Looking out over a gathering of about 200 people in late January as I sat in an auditorium waiting to speak, my thoughts went to Nebraska's proud military tradition.
The 200 people were members of the Nebraska National Guard, who had recently returned from Afghanistan, and their families. They were the latest in a long line of Nebraskans who have served their country.
The military service of men and women in Nebraska has not only protected the American way of life, their service helped create it.
In 1819, Fort Atkinson was founded about 15 miles north of Omaha. It was, at the time, the largest military post under U-S command.
Soldiers were stationed at Fort Atkinson to protect American fur traders, show the American flag, and keep the peace with the native people.
Hundreds of miles from any civilized settlements, Fort Atkinson gave rise to the first school, the first farms, a saw mill, hospital and library west of the Missouri River.
As they tried to bring modern civilization to an unknown and seemingly isolated part of the world, I imagine those soldiers shared some of the same emotions the men and women I was about to welcome home had experienced in Afghanistan.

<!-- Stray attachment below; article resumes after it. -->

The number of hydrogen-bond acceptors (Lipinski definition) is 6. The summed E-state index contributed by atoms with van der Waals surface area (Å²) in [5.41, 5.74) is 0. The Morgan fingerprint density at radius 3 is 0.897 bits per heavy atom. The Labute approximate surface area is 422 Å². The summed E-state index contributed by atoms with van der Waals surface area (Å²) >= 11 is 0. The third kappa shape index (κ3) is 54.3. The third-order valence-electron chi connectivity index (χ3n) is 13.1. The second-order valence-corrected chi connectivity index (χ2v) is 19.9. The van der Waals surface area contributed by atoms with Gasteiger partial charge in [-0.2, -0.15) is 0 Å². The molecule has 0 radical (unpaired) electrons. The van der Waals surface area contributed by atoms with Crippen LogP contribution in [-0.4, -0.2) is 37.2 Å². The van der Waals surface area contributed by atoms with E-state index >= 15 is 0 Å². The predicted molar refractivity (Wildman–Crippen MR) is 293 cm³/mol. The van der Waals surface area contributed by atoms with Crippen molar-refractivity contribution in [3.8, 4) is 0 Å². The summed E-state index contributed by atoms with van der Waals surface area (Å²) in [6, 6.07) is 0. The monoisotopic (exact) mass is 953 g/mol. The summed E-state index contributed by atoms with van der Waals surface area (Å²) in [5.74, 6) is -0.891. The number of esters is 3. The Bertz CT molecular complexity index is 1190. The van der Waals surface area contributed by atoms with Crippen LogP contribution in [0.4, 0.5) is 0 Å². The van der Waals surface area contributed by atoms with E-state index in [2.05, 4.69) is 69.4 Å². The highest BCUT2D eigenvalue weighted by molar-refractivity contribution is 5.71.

Just as the soldiers at Fort Atkinson served our growing country's needs in the frontier era, the service of these Nebraska soldiers in Afghanistan is helping the United States meet the complex challenges of today's world.
The difference is that many of those frontier soldiers stayed where they served and helped to settle the new American territories. As Nebraskans, we're all glad that they did.
The ceremony was for M-Ps who had come home from Afghanistan around Thanksgiving but the public ceremony was postponed so it wouldn't be lost in the holidays. I'm glad they waited because our troops deserve recognition and a show of appreciation. Both the troops and their families have made tremendous sacrifices to serve their country.
These M-Ps did an excellent job running the detainee facilities in Parwan Province. They helped to establish justice and order among the chaos of war.
They served as role models for the M-P soldiers of the Afghan National Army. They helped train them to manage their own detaining facilities so they will be humane, effective and secure.
We are all looking forward to the day, hopefully soon, when the Afghan people will run Afghanistan's military and civilian justice systems for themselves. It will lead to more stability in Afghanistan and more security for the United States.
Thanks to these Nebraska troops, the latest to follow a long proud Nebraska military tradition, we are one step closer to accomplishing our mission in Afghanistan. We are one step closer to a transition of responsibility to the Afghan government and we are one step closer to successfully ending the longest war in U-S history.